In the United States, flu season occurs in the fall and winter. While influenza (flu) viruses circulate year-round, most of the time flu activity peaks between December and February, but activity can last as late as May.
Influenza is a contagious respiratory illness caused by influenza viruses. For some people, flu is a mild illness that leads to missed time from family, work and school. For others, it can lead to hospitalization and even death.
Every year in the United States, more than 200,000 people are hospitalized from flu complications and tens of thousands die, including young children.
The best way to prevent flu is by getting a flu vaccination (flu shot) every year. The CDC recommends that everyone over 6 months of age get a flu shot.
Influenza (Flu) and COVID-19 are both contagious respiratory illnesses, but they are caused by different viruses. COVID-19 is caused by infection with a new coronavirus (called SARS-CoV-2) and flu is caused by infection with influenza viruses→. Because some of the symptoms of flu and COVID-19 are similar, it may be hard to tell the difference between them based on symptoms alone, and testing may be needed to help confirm a diagnosis. Flu and COVID-19 share many characteristics, but there are some key differences between the two.
While more is learned every day, there is still a lot that is unknown about COVID-19 and the virus that causes it. This table→ compares COVID-19 and flu, given the best available information to date.
CDC believes it’s likely that flu viruses and the virus that causes COVID-19 will both be spreading. In this context, getting a flu vaccine will be more important than ever.
Flu symptoms can last anywhere from 5 to 10 days, and include some or all of the following:
Though the flu can make people feel pretty lousy, the vast majority of otherwise healthy people will recover from the flu at home with self-care:
Should I see a doctor?
Use this Decision Chart to help decide when to seek medical care:
Flu viruses are spread mainly from person to person by coughing, sneezing, talking or singing. Sometimes people can become infected by touching something with flu viruses on it and then touching their mouth or nose. Getting vaccinated, covering coughs and sneezes, and handwashing are good preventative measures.
Anyone, even healthy people can get the flu. The best way to prevent the flu is by getting vaccinated. The CDC recommends flu shots for everyone 6 months of age and older.
The following groups of people are more likely to experience serious complications from the flu that can lead to hospitalization or even death. If you have one of these conditions it is especially important to get vaccinated against the flu:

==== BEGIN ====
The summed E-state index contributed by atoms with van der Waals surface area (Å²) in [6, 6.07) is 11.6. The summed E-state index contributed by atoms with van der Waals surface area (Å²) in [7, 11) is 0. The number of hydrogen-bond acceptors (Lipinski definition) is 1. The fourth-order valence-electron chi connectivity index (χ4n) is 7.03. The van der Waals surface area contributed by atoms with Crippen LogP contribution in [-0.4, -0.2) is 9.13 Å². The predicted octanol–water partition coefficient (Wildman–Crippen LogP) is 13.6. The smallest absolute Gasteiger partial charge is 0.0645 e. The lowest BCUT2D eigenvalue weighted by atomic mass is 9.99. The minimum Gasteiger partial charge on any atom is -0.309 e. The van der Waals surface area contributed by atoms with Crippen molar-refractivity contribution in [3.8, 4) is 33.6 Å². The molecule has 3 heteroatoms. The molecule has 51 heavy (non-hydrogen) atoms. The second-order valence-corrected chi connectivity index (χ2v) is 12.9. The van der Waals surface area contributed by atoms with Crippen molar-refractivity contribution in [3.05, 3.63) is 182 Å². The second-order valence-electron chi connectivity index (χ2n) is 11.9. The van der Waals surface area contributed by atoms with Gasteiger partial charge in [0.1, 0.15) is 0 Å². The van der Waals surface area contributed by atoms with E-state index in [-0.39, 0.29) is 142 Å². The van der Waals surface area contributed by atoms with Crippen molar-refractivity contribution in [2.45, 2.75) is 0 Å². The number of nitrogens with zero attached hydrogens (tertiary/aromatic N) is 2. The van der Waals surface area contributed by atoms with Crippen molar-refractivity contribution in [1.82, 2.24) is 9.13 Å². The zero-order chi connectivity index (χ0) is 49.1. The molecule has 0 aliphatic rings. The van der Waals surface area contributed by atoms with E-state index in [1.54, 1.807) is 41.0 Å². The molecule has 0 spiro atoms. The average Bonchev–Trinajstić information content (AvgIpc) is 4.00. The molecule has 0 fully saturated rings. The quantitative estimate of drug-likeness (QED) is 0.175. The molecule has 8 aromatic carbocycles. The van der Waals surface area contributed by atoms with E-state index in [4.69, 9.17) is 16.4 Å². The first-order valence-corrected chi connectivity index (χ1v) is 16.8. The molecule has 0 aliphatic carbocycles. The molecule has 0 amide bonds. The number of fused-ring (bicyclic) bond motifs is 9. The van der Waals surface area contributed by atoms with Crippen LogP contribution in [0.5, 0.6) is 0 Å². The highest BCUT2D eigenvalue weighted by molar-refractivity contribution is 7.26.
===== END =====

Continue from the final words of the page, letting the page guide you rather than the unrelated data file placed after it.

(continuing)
Going back to school is a lot different this year, but one thing hasn’t changed: keeping your child or teenager up-to-date on their yearly visit to the doctor is one of the best ways you can make sure they’re healthy, safe and ready to learn.
Your child may have missed a doctor’s visit or fallen behind on vaccinations during COVID-19 — but that’s okay! Doctors’ offices and clinics are open, safe, and ready to help your family catch up.
Vaccines are important. They protect babies, kids and entire communities from harmful diseases. And with flu season around the corner, this year it’s more important than ever to make sure your whole family gets the flu vaccine.
Vaccine schedules list the age when each vaccine is recommended. They are developed by doctors and disease experts, and provide the most protection from diseases while keeping the timing of vaccines safe.
Children should be vaccinated every flu season for the best protection against flu. For most children, it is good practice to get them vaccinated by the end of October. However, getting vaccinated later can still be protective, as long as flu viruses are circulating. While seasonal flu outbreaks can happen as early as October, during most seasons flu activity peaks between December and February. Since it takes about two weeks after vaccination for the body to develop antibodies against flu virus infection, it is best that people get vaccinated so they are protected before influenza begins spreading in their community. Some children will need two doses of flu vaccine. Those children should get the first dose as early in the season as possible.
Your doctor or clinic is trained to work with you on a vaccine plan that will protect your child from harmful diseases. If you don't know which vaccines your child needs or you want more information, talking to your doctor can help.
Influenza vaccines have a very good safety track record. Over the years, Americans have received hundreds of millions of doses of seasonal flu vaccine. The discomfort and possible serious complications from flu are far greater than any risks that come from the vaccine. More about vaccine safety.
To help reduce your risk of getting and spreading the flu, use these everyday disease prevention practices:
People who smoke get the flu more easily and get sicker from the virus. This is also true of people who breathe secondhand smoke, especially children and senior citizens. Contact the Oregon Tobacco Quit Line at 1-800-QUIT-NOW.
More ways to protect yourself and your family (CDC resources):